History in the making as Zimbabweans choose new leader
More than five million people have registered to cast their ballots in a crunch election which has drawn interest from around the world.
HARARE – After months of preparations, political mudslinging and much anticipation Zimbabweans will finally go to the polls on Monday morning to elect a new president.
About five million Zimbabweans have registered to vote, and the authorities are hoping for a large turnout at over 10,000 polling stations across Zimbabwe.
For the first time since the country’s independence, the country's ruling party will not be led by Robert Mugabe, who was removed from power last year after a military takeover.
In the run-up to today's poll, the two main contenders, incumbent President Emmerson Mnangangwa and the opposition MDC-Alliance leader Nelson Chamisa have been crisscrossing the country to canvas votes and taking the opportunity to take a swipe at each other.
History is indeed being made in Zimbabwe for many reasons.
The eyes of the world are fixed on this Southern African country today as it navigates one of its biggest political changes.
Many people in Harare have had mixed feelings about this election, calling it a make or break for this country.
One prominent figure who will be voting, of course, is the country's longest-serving leader, Mugabe.
He's made his feelings about his party, the Zanu-PF, very clear.
Mugabe was speaking during a media briefing at his mansion in Harare on Sunday.
The stakes are high and the interest even more intense.
Officials have been at pains to assure the world that everything possible has been done to prepare for this watershed election.
In just under an hour, at 7am, voting booths will be open under the watchful eye of election observers.
Mnangagwa has welcomed foreign media and international observers from the European Union, the United States and the Commonwealth, while opposition parties have been allowed to campaign freely.
Chamisa’s MDC has already discredited the process. He accused the Zimbabwe Electoral Commission (ZEC) of bias, citing opaque ballot paper printing and a voters’ roll that includes dead people and children.
The ZEC has repeatedly defended its independence.
While the election may not be judged ‘free and fair’, analysts say it may be classed as ‘good enough’ when measured against the rigging and violent suppression that marred votes under Mugabe.
Mnangagwa, often referred to as just “ED”, has made a big effort to win over the international community, hosting Western ambassadors, courting foreign investors and even patching up relations with white commercial farmers who were violently evicted from their farms under Mugabe.
“Look what he has done in just seven months. The place has changed,” said Patrick Musemburi, a 37-year-old minibus taxi driver in the capital Harare.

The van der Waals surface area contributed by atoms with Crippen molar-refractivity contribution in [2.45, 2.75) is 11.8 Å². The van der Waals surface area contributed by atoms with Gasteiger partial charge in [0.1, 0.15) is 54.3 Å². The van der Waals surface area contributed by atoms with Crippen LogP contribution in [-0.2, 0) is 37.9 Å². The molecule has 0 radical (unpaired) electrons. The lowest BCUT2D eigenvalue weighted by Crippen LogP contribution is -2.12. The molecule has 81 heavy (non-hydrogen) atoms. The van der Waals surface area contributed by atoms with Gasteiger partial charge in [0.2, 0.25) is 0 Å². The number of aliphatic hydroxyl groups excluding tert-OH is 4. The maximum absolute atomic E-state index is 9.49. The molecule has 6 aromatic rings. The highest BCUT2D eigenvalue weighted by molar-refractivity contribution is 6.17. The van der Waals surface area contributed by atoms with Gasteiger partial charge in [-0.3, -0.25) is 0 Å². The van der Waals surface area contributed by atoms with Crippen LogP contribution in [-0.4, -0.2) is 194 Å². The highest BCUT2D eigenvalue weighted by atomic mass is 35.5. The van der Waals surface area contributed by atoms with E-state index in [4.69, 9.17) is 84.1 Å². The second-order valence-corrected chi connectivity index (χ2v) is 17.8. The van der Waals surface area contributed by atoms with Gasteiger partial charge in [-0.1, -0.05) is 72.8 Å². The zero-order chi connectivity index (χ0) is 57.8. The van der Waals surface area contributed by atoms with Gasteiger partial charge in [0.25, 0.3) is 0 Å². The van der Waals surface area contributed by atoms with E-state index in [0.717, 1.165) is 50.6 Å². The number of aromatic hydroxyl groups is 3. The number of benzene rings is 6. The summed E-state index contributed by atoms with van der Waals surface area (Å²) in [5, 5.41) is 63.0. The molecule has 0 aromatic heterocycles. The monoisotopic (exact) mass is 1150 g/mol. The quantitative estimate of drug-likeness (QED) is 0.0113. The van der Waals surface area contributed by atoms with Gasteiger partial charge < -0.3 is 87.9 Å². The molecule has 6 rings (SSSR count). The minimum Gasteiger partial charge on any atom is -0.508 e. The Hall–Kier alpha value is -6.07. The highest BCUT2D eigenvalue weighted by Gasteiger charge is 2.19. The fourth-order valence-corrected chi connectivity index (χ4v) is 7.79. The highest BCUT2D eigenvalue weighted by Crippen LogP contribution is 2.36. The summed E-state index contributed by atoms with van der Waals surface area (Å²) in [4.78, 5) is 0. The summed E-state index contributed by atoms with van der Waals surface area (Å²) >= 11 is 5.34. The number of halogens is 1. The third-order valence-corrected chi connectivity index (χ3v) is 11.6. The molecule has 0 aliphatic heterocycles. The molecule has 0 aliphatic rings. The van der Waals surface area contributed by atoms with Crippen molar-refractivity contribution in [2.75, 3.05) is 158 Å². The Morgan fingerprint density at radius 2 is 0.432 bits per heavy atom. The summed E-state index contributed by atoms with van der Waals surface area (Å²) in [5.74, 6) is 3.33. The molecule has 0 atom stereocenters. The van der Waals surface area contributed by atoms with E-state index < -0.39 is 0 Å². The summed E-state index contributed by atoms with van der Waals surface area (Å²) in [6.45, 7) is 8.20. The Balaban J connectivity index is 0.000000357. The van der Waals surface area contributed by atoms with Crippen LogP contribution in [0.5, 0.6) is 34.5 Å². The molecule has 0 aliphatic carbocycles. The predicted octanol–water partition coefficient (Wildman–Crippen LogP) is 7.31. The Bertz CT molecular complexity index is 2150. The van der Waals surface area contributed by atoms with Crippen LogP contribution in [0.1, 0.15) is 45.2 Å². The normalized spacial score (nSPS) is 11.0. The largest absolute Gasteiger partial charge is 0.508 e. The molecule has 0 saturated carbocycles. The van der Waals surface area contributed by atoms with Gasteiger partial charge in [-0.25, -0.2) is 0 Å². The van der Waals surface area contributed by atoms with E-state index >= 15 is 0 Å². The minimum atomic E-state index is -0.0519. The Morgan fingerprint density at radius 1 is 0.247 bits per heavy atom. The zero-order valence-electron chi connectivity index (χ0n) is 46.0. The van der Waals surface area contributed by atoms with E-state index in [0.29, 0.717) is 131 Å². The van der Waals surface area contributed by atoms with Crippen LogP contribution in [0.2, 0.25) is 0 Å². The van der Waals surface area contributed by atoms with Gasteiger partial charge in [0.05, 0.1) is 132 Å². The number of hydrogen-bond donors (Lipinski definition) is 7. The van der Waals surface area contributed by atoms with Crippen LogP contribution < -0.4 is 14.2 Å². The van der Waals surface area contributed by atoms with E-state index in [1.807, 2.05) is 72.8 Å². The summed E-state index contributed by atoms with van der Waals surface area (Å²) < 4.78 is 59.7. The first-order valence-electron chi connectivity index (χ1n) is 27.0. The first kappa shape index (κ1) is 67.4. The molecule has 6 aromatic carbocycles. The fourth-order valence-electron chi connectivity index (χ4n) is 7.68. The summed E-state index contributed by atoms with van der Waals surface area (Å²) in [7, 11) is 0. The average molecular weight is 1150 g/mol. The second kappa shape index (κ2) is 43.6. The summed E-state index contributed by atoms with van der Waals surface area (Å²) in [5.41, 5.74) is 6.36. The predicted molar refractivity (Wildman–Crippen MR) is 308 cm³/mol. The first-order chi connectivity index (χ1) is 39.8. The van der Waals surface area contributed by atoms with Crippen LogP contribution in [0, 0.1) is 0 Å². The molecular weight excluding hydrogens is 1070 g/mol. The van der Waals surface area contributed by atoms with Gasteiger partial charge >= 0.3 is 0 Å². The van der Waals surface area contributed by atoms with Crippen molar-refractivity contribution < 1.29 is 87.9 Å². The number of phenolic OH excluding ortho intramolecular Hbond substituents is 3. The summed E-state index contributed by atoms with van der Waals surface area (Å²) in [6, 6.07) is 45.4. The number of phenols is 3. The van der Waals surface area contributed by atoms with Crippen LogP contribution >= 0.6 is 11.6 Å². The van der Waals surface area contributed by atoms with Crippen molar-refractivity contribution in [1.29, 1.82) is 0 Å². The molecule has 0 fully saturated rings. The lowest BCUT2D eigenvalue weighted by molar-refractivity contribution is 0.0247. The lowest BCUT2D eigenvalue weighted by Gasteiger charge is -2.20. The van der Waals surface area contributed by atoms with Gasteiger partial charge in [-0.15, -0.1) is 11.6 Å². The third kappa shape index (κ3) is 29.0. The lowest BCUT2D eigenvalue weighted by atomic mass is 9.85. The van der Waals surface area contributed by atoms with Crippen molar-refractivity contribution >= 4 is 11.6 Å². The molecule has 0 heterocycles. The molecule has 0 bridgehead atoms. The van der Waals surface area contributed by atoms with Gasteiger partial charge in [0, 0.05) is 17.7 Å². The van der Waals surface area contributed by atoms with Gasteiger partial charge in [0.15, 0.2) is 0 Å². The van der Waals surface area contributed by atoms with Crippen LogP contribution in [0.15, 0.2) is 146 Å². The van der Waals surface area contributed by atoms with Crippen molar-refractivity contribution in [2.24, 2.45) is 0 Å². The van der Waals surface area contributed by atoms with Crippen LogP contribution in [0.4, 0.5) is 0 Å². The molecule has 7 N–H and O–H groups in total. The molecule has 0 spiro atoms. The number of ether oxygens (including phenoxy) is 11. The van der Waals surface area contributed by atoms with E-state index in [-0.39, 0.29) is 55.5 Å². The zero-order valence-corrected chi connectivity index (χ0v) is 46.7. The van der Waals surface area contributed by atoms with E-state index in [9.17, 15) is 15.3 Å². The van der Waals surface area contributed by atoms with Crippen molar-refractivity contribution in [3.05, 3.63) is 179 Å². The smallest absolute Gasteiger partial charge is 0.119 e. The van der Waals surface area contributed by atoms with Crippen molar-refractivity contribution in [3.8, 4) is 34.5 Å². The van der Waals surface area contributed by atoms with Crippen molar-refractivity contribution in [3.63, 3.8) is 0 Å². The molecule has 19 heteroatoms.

“Let him finish what he started.”
For all his talk of a ‘new’ Zimbabwe, Mnangagwa’s opponents are at pains to remind people that he was a trusted lieutenant of Mugabe for five decades and has failed to deliver on promises of change in the past.
“How long are we supposed to wait for things to get better? ED is full of lies just like the rest of the Zanu-PF,” said Chris Lore, a 26-year old street hawker.
“Chamisa is young. He has the energy to get us the jobs we need. It’s time for a change. We have suffered enough.”
Whoever wins will face the mammoth task of putting Zimbabwe back on track after 37 years of Mugabe rule that was tainted by corruption, mismanagement and diplomatic isolation, sending one of Africa’s most promising economies into crisis.
NO ROOM FOR GRACE MUGABE
Chamisa has been quick to dismiss speculation that he may collaborate with the Mugabes.
“There’s this misconception – and I must clear it once and for all – there is no room for Grace Mugabe in my cabinet. This is desperation by Zanu-PF who have their own issues with the Mugabes. I have nothing to do with what [former] president [Robert] Mugabe would want to say as a voter, he’s a citizen.”
A confident Chamisa has claimed victory ahead of the country's elections, saying Monday's polls are just a formality.
Chamisa's lawyer, advocate Thulani Mpofu used the briefing to iron out concerns surrounding tomorrow's polls, outlining logistical procedures such as the use of voting equipment, and the expected voter etiquette at voting stations
Anticipation is mounting as Zimbabweans prepare to make their mark in what has largely been described as a historic election.
The votes will come as a first since independence without former stronghold Mugabe and his main opposer, the late Morgan Tsvangirai, running for the top seat.
(Edited by Leeto M Khoza)